Divine what code you meant to write to make your tests pass
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README.md

Clairvoyant

SUPER ALPHA

This is not meant to be used for anything serious at this point. It will at least give you a skeleton for your code but not much beyond that at this point. You've been warned. Read more

What is it? (Theoretical)

Divine what code should be written to make a suite of tests pass.

Test code is extremely close to actual code, and a lot of inferences can be made about the nature of the code that would be generated in order to fulfil the tests.

By parsing RSPEC with a secondary DSL, we can formulate an Abstract Syntax Tree from the tests that can be reasonably mapped to working Ruby code.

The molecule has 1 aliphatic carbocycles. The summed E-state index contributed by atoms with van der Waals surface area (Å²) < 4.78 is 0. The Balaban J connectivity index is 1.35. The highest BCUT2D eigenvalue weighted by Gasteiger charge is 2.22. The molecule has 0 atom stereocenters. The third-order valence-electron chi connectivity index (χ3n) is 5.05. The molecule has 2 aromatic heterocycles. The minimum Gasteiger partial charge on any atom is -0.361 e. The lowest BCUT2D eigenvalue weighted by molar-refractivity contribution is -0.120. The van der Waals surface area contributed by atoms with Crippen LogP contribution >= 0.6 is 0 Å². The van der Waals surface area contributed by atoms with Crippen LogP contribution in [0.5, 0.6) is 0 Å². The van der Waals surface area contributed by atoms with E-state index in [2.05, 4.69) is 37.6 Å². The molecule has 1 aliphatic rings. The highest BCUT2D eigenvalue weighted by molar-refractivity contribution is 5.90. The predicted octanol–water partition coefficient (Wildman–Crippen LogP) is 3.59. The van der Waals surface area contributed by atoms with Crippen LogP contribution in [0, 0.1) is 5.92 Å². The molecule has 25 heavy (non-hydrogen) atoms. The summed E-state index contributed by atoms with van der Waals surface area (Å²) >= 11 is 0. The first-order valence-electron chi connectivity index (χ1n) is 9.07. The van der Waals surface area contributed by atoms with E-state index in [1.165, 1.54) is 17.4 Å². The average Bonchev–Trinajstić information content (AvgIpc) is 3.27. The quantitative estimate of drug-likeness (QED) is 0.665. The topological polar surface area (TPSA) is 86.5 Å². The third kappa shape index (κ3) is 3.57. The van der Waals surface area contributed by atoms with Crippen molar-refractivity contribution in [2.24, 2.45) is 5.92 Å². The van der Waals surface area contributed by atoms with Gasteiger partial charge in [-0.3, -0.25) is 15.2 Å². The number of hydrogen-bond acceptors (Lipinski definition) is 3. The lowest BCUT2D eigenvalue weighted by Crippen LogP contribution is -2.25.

Abstract

describe Person do
  let(:person) { Person.new('brandon', 23) }

  describe '#name' do
    expect(person.name).to eq('brandon')
  end

  describe '#age' do
    expect(person.age).to eq(23)
  end
end

...would map to the AST:

{
  person: {
    name: string,
    age: integer
  }
}

...and can be converted to:

class Person
  attr_accessor :name, :age

  def initialize(name, age)
    @name = name
    @age  = age
  end
end

This is merely an abstract and requires a lot of work though.

Usage

Currently it will only work with very basic RSPEC files. This will be tested against later.

builder = Clairvoyant.grok('path/to/rspec/file.rb')

# And there's your class!
puts builder

Contributing

  1. Fork it ( http://github.com/baweaver/clairvoyant/fork )
  2. Create your feature branch (git checkout -b my-new-feature)
  3. Commit your changes (git commit -am 'Add some feature')
  4. Push to the branch (git push origin my-new-feature)
  5. Create new Pull Request